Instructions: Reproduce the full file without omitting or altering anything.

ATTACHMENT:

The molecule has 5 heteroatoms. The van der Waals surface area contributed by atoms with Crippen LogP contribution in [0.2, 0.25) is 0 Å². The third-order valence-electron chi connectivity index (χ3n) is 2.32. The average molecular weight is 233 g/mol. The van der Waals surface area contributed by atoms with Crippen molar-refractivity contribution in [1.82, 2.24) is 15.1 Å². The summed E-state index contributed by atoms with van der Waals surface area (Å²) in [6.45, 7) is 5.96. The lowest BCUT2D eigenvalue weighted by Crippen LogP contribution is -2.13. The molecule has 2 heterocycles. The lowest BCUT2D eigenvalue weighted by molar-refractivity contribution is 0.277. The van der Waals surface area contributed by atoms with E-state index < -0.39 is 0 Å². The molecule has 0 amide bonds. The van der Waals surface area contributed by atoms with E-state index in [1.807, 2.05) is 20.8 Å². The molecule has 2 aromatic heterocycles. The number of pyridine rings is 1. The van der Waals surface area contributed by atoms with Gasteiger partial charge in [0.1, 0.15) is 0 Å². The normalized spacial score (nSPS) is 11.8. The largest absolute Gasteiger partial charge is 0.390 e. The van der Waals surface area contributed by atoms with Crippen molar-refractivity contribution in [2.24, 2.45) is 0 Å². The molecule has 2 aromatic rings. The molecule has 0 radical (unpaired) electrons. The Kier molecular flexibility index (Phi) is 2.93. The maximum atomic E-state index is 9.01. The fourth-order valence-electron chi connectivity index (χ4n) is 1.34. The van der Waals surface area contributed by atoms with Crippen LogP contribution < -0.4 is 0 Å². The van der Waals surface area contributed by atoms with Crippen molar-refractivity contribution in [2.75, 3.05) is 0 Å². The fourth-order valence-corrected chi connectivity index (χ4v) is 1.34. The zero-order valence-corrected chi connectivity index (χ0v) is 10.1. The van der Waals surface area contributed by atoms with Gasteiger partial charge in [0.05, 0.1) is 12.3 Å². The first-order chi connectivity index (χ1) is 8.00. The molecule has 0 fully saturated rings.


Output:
The molecule has 5 heteroatoms. The van der Waals surface area contributed by atoms with Crippen LogP contribution in [0.2, 0.25) is 0 Å². The third-order valence-electron chi connectivity index (χ3n) is 2.32. The average molecular weight is 233 g/mol. The van der Waals surface area contributed by atoms with Crippen molar-refractivity contribution in [1.82, 2.24) is 15.1 Å². The summed E-state index contributed by atoms with van der Waals surface area (Å²) in [6.45, 7) is 5.96. The lowest BCUT2D eigenvalue weighted by Crippen LogP contribution is -2.13. The molecule has 2 heterocycles. The lowest BCUT2D eigenvalue weighted by molar-refractivity contribution is 0.277. The van der Waals surface area contributed by atoms with E-state index < -0.39 is 0 Å². The molecule has 0 amide bonds. The van der Waals surface area contributed by atoms with E-state index in [1.807, 2.05) is 20.8 Å². The molecule has 2 aromatic heterocycles. The number of pyridine rings is 1. The van der Waals surface area contributed by atoms with Gasteiger partial charge in [0.1, 0.15) is 0 Å². The normalized spacial score (nSPS) is 11.8. The largest absolute Gasteiger partial charge is 0.390 e. The van der Waals surface area contributed by atoms with Crippen molar-refractivity contribution in [2.24, 2.45) is 0 Å². The molecule has 2 aromatic rings. The molecule has 0 radical (unpaired) electrons. The Kier molecular flexibility index (Phi) is 2.93. The maximum atomic E-state index is 9.01. The fourth-order valence-electron chi connectivity index (χ4n) is 1.34. The van der Waals surface area contributed by atoms with Crippen LogP contribution < -0.4 is 0 Å². The van der Waals surface area contributed by atoms with Crippen molar-refractivity contribution in [2.75, 3.05) is 0 Å². The fourth-order valence-corrected chi connectivity index (χ4v) is 1.34. The zero-order valence-corrected chi connectivity index (χ0v) is 10.1. The van der Waals surface area contributed by atoms with Gasteiger partial charge in [0.05, 0.1) is 12.3 Å². The first-order chi connectivity index (χ1) is 8.00. The molecule has 0 fully saturated rings.